Scientists from Stony Brook University say that a species of seaweed native to the East End coastline may prove to be an important weapon in the fight to overcome pollution problems from decades of overdevelopment and negligent environmental policies.
Sugar kelp, a brown rubbery plant that can grow underwater fronds up to 15 feet long, is proving in test cases, the researchers say, to be highly efficient at soaking up nitrogen and phosphorous in tidal waters; can be sold for use as food, cosmetics ingredients or processed into highly effective organic fertilizer; and appears to even be particularly deadly to one of the most toxic species of “red tide” algae found in local waters.
Growing kelp in tandem with mariculture farms, where oysters are grown in submerged cages suspended from floating buoys, is being seen by scientists, shellfish growers and environmental advocates as a dual benefit opportunity to both combat water quality degradation and introduce a new economic resources for those earning their living on local waters.
Hair-thin kelp seedlings can be attached to submerged ropes in early winter and by spring will have grown into thick, long fronds rich in nutrients soaked up from the water that is then easily harvested and repurposed.
A small area of kelp grown in the bays can absorb as much nitrogen as several of the new I/A septic systems — which can cost $20,000 to $40,000 to install at a home — will remove from the water flushed down a toilet.
“If you had a 1-acre oyster farm, you could mitigate about 20 homes worth of nitrogen advanced septic systems,” said Dr. Christopher Gobler, who leads the team of Stony Brook researchers that have been exploring the possible benefits of kelp growing with experimental farms in the Great South Bay, Peconic Bay and Long Island Sound. “Most of the fronds have gotten from 4- to 6-feet long and can weigh as much as 10 pounds per foot — that’s a lot of biomass you get. And it grows fast, we put it in in December, but it really doesn’t start growing until February, and we’re pulling it out now and it’s grown that much.”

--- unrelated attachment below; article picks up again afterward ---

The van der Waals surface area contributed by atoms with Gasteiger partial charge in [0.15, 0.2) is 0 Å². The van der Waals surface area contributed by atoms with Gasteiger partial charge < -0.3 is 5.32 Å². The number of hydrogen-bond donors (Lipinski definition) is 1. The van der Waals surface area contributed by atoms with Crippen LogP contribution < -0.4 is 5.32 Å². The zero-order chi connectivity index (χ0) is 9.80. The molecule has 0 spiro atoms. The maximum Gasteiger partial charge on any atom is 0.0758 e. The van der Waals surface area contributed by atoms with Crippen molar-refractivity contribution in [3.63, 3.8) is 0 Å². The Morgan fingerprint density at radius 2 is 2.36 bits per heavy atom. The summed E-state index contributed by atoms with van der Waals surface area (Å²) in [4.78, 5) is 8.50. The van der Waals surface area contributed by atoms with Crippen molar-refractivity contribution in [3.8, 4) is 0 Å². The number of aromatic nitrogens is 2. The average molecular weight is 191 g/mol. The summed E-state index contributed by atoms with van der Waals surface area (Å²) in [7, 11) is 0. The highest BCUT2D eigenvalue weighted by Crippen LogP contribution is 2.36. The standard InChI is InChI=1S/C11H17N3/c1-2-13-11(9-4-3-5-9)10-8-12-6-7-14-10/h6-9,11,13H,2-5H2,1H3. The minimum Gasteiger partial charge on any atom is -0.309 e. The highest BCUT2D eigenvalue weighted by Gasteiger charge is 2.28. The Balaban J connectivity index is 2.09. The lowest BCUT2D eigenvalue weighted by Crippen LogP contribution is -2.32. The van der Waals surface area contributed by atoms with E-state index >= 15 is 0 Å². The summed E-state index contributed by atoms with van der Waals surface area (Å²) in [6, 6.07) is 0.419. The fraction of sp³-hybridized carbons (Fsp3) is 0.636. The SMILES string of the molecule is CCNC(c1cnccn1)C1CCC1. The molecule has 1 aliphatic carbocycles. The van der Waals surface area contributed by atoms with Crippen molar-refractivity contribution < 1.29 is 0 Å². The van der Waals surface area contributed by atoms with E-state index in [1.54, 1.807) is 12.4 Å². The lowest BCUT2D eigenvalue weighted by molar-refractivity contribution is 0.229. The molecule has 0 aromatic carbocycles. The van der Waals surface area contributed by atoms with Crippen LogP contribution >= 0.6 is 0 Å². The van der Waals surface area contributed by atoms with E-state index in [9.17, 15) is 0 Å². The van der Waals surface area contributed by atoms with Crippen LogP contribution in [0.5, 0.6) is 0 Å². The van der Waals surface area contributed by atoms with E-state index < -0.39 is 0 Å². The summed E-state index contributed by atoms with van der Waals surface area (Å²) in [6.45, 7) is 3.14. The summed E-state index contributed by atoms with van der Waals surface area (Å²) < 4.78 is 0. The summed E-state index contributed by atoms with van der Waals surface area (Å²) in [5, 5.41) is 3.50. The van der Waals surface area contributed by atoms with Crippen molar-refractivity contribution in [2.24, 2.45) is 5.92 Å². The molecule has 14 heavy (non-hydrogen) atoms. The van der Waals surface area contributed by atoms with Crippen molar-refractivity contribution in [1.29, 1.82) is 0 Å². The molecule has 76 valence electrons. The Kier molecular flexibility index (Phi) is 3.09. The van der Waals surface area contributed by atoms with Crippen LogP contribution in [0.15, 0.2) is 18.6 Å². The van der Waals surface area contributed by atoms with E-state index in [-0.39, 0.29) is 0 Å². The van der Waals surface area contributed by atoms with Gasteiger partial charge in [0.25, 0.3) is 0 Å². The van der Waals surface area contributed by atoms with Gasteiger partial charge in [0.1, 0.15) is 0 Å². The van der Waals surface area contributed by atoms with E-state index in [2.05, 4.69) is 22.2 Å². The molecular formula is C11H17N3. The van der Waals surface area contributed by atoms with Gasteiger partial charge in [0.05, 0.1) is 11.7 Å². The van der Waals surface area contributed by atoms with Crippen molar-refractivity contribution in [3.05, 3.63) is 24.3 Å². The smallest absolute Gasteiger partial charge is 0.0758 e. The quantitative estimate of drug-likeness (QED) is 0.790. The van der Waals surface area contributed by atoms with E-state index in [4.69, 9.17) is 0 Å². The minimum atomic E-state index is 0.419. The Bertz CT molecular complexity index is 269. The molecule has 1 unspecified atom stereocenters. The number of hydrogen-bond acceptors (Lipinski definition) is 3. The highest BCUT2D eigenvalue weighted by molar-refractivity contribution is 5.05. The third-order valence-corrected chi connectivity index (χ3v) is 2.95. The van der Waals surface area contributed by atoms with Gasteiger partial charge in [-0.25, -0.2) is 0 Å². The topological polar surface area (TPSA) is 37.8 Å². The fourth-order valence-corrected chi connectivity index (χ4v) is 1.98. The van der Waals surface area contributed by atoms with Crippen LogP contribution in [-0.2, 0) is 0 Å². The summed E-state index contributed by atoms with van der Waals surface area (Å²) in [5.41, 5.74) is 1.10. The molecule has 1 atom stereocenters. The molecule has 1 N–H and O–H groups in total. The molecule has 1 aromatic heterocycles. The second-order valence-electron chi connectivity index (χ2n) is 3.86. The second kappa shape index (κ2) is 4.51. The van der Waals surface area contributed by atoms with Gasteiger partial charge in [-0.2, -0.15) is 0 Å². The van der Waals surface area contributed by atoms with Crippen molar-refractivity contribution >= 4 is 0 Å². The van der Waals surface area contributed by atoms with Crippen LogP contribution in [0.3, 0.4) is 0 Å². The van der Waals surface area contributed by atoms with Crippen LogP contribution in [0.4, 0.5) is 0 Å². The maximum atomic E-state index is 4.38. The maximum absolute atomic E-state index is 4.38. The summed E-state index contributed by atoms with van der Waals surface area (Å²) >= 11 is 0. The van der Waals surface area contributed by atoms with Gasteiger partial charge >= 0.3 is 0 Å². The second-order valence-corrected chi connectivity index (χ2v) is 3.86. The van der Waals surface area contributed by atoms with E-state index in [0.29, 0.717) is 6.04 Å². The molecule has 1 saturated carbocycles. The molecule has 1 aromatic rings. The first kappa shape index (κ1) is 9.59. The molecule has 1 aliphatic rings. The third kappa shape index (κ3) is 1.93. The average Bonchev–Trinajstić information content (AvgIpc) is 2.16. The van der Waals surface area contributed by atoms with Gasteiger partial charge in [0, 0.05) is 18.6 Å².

Dr. Gobler’s research team grew and is harvesting nearly 10,000 pounds of kelp on five test “farms” in Moriches Bay, Great South Bay, Peconic Bay and in Long Island Sound this winter.
The kelp they grew is being used in their ongoing research into possible uses for the harvested plants. Dr. Gobler said that they have produced both liquid an dried organic fertilizers from the kelp fronds that is proving to be just as good at sparking growth in plants and vegetables as fertilizers like MiracleGro made with synthetic nutrients. Given sufficient supply of kelp, the organic fertilizer itself could be a commercial venture, he said, and would be a vast improvement over the use of chemical fertilizers in an environmental sense as well.
And, Dr. Gobler said, his lab’s research with the kelp has also revealed that sugar kelp itself appears to contain compounds that are lethal to Alexandrium, a species of red algae that naturally gives off a toxin that can infect shellfish that has sickened or even killed some people who consumed shellfish harvested from waters where the algae was blooming. It has been seen in western Shinnecock Bay and Sag Harbor Cove on numerous occasions over the last several years.
In lab experiments the scientists found that where kelp is grown, the cells of Alexandrium are reduced and if shellfish are growing nearby they accumulate less of the toxin the algae gives off.